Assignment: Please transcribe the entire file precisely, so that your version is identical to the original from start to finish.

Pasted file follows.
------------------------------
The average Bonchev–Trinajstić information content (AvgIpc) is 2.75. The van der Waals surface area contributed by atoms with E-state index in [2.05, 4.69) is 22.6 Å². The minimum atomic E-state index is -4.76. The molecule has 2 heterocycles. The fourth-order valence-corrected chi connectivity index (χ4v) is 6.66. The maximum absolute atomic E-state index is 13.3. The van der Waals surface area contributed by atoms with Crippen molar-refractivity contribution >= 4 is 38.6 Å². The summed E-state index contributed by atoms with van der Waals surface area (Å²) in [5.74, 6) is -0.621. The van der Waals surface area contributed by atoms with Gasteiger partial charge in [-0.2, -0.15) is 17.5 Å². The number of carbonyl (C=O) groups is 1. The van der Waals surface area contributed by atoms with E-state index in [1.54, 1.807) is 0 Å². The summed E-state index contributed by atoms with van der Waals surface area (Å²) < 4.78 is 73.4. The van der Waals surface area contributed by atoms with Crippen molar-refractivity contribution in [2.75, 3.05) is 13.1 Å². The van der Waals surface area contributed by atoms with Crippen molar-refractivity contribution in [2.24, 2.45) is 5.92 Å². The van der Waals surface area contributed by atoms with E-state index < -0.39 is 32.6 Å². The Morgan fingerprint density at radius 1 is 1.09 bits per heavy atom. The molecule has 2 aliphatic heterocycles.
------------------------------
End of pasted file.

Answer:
The average Bonchev–Trinajstić information content (AvgIpc) is 2.75. The van der Waals surface area contributed by atoms with E-state index in [2.05, 4.69) is 22.6 Å². The minimum atomic E-state index is -4.76. The molecule has 2 heterocycles. The fourth-order valence-corrected chi connectivity index (χ4v) is 6.66. The maximum absolute atomic E-state index is 13.3. The van der Waals surface area contributed by atoms with Crippen molar-refractivity contribution >= 4 is 38.6 Å². The summed E-state index contributed by atoms with van der Waals surface area (Å²) in [5.74, 6) is -0.621. The van der Waals surface area contributed by atoms with Gasteiger partial charge in [-0.2, -0.15) is 17.5 Å². The number of carbonyl (C=O) groups is 1. The van der Waals surface area contributed by atoms with E-state index in [1.54, 1.807) is 0 Å². The summed E-state index contributed by atoms with van der Waals surface area (Å²) < 4.78 is 73.4. The van der Waals surface area contributed by atoms with Crippen molar-refractivity contribution in [2.75, 3.05) is 13.1 Å². The van der Waals surface area contributed by atoms with Crippen molar-refractivity contribution in [2.24, 2.45) is 5.92 Å². The van der Waals surface area contributed by atoms with E-state index < -0.39 is 32.6 Å². The Morgan fingerprint density at radius 1 is 1.09 bits per heavy atom. The molecule has 2 aliphatic heterocycles.